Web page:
Electronics and Semiconductors

Volvo joins growing list of automotive OEMs going all-electric

03 March 2021
The C40 recharge is powered by a 78kWh battery cand can be fast-charged to 80% in about 40 minutes and has a range of about 261 miles. Source: Volvo

The electrification of vehicles trend continues as Volvo Cars is the latest major automotive OEM to pledge to become fully electric, phasing out the sale of gasoline vehicles by 2030.

The move to only sell fully electric cars and phase out any car in its global portfolio with internal combustion engines (even hybrids) is part of Volvo’s climate plan to reduce the life cycle carbon footprint per car as well as expected legislation to rapidly expand the EV infrastructure to accelerate consumer acceptance of the models.

Volvo said it will also increase its focus on online sales with electric models only being available online.

This announcement moves up Volvo’s electrification strategy and is due to the increased demand for EVs in recent years and the shrinking market for combustion engine cars, the company said.

“To remain successful, we need profitable growth,” said Håkan Samuelsson, CEO of Volvo. “So instead of investing in a shrinking business, we choose to invest in the future — electric and online.”

C40 Recharge

Volvo launched its first fully electric car, the XC40 Recharge, to market globally last year and revealed its second fully electric SUV, the C40 Recharge.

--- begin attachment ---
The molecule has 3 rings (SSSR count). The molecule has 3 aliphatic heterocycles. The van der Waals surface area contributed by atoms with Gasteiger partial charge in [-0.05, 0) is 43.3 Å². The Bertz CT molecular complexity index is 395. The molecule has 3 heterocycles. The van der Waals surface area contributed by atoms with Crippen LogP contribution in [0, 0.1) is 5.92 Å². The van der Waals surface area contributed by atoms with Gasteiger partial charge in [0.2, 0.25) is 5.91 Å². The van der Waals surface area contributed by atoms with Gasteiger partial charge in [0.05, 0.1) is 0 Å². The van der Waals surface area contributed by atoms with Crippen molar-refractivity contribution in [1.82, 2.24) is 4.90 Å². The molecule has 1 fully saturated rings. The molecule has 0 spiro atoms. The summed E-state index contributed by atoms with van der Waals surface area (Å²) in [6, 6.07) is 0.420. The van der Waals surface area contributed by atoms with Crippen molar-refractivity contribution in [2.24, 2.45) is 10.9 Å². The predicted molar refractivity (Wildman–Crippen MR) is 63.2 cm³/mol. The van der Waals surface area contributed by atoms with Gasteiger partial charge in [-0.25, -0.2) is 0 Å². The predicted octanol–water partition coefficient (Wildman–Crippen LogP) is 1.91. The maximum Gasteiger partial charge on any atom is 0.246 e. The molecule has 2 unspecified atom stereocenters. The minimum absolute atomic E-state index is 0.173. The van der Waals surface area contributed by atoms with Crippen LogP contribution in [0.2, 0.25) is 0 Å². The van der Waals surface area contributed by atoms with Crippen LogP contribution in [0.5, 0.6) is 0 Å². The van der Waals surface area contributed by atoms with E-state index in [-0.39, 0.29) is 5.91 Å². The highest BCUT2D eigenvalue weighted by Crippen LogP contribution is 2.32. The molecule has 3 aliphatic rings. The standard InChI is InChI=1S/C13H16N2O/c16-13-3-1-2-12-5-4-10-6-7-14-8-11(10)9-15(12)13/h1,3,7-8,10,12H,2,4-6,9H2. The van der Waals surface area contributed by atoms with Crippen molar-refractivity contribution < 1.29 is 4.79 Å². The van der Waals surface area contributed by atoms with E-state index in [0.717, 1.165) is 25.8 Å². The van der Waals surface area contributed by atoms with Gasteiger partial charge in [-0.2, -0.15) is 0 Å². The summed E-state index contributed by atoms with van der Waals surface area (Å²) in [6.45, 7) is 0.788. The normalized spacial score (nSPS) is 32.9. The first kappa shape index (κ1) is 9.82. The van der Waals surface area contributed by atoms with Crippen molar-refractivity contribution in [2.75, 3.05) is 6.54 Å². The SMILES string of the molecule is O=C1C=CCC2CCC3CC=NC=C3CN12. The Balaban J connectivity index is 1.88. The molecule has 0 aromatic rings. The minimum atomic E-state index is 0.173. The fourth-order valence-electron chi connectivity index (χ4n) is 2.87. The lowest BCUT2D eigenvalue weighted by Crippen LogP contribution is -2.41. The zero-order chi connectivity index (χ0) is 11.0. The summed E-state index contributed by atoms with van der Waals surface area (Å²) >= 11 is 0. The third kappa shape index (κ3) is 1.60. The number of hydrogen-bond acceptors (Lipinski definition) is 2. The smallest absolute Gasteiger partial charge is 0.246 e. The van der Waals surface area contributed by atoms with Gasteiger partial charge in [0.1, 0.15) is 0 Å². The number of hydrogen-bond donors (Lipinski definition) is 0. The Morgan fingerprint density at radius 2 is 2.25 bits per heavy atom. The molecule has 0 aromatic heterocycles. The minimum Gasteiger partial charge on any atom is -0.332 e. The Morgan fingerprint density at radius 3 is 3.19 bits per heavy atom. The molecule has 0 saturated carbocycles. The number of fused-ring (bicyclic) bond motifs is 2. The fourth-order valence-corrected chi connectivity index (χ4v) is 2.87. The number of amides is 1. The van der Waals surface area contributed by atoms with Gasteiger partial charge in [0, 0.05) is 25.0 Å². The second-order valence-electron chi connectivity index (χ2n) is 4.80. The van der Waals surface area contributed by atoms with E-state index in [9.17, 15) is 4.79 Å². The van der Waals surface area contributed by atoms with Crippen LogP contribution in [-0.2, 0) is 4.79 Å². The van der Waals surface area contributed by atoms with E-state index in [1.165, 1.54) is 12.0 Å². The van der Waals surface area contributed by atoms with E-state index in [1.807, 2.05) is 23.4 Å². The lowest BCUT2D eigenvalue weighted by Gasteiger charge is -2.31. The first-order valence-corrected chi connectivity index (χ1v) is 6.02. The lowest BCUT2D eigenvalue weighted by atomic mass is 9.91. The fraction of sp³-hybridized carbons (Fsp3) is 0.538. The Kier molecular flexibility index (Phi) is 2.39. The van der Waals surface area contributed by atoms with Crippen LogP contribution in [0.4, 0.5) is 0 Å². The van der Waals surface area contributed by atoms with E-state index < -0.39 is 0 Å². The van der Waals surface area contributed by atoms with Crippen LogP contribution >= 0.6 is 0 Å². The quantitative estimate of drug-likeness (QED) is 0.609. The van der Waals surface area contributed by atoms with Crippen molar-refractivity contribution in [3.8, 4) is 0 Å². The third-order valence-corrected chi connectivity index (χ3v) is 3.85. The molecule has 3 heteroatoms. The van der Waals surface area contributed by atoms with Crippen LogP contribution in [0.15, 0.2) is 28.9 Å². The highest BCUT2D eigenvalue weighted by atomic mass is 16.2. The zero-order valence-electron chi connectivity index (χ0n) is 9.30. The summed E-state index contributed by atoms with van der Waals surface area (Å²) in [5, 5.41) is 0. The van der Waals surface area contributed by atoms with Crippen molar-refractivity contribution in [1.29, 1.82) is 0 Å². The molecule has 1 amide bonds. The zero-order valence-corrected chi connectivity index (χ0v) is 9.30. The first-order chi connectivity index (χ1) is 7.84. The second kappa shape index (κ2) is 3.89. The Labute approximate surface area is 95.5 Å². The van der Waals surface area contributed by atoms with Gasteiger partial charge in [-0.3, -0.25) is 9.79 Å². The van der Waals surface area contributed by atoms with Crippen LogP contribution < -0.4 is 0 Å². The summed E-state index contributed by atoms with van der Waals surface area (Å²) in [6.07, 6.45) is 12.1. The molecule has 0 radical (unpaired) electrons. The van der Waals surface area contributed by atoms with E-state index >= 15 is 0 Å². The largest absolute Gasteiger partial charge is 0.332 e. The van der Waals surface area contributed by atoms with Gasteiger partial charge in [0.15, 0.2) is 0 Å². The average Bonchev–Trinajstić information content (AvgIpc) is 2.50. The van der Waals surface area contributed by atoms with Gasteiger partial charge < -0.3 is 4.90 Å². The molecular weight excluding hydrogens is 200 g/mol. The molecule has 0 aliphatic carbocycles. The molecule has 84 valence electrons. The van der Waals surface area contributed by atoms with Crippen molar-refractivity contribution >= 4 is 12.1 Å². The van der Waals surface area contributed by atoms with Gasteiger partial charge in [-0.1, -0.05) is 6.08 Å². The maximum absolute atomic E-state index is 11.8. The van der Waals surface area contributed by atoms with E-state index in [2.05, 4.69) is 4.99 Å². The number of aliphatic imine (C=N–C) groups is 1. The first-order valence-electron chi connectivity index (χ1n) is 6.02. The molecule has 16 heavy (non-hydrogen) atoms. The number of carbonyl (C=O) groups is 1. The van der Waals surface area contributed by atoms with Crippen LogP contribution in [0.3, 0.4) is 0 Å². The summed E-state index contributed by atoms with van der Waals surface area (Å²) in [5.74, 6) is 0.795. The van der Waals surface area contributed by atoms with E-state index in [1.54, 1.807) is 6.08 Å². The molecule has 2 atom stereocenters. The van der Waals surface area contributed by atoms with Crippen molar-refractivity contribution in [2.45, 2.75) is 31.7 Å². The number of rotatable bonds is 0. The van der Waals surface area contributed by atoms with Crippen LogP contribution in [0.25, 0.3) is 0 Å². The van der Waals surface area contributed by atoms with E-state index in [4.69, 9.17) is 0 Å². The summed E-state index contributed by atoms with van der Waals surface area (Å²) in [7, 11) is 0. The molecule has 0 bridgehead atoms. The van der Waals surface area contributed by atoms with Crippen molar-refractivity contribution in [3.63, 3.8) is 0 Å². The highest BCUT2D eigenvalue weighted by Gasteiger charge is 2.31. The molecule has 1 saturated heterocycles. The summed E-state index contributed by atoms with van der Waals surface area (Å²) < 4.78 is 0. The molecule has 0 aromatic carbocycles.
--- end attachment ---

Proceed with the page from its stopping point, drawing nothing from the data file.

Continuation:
The C40 Recharge is powered by a 78 kWh battery and can be fast-charged to 80% in about 40 minutes and has a range of about 261 miles. Volvo said this range can be improved over time via over-the-air software updates. The C40 Recharge will go into production this fall at Volvo’s Ghent, Belgium, manufacturing plant.

Volvo said it will add several EVs in the coming years and by 2025 aims for 50% of its global sales to consist of fully electric cars with the rest being hybrids.

“There is no long-term future for cars with an internal combustion engine,” said Henrik Green, CTO at Volvo. “We are firmly committed to becoming an electric-only car maker and the transition should happen by 2030. It will allow us to meet the expectations of our customers and be a part of the solution when it comes to fighting climate change.”

Volvo is one of numerous automotive OEMs and players in the automotive market making the switch to electrification:

  • General Motors in late January announced its plan to become carbon neutral by 2040, eliminating all tailpipe emissions from new vehicles by 2035.
  • Ford Motor Company in February said it would invest $22 billion through 2025 and become a primary electric vehicle company in 2035. By 2030, all of the cars Ford will sell in Europe will be electric.
  • Daimler made the decision to split into two companies — one focused on trucks and buses and the other on passenger cars — both primarily focused on electrification.
  • Jaguar announced in February that it would be selling all-electric cars beginning in 2025.
  • The Biden Administration in the U.S. said it will replace all 650,000 government vehicles with electric models and build an additional 550,000 EV charging stations.
To contact the author of this article, email PBrown@globalspec.com

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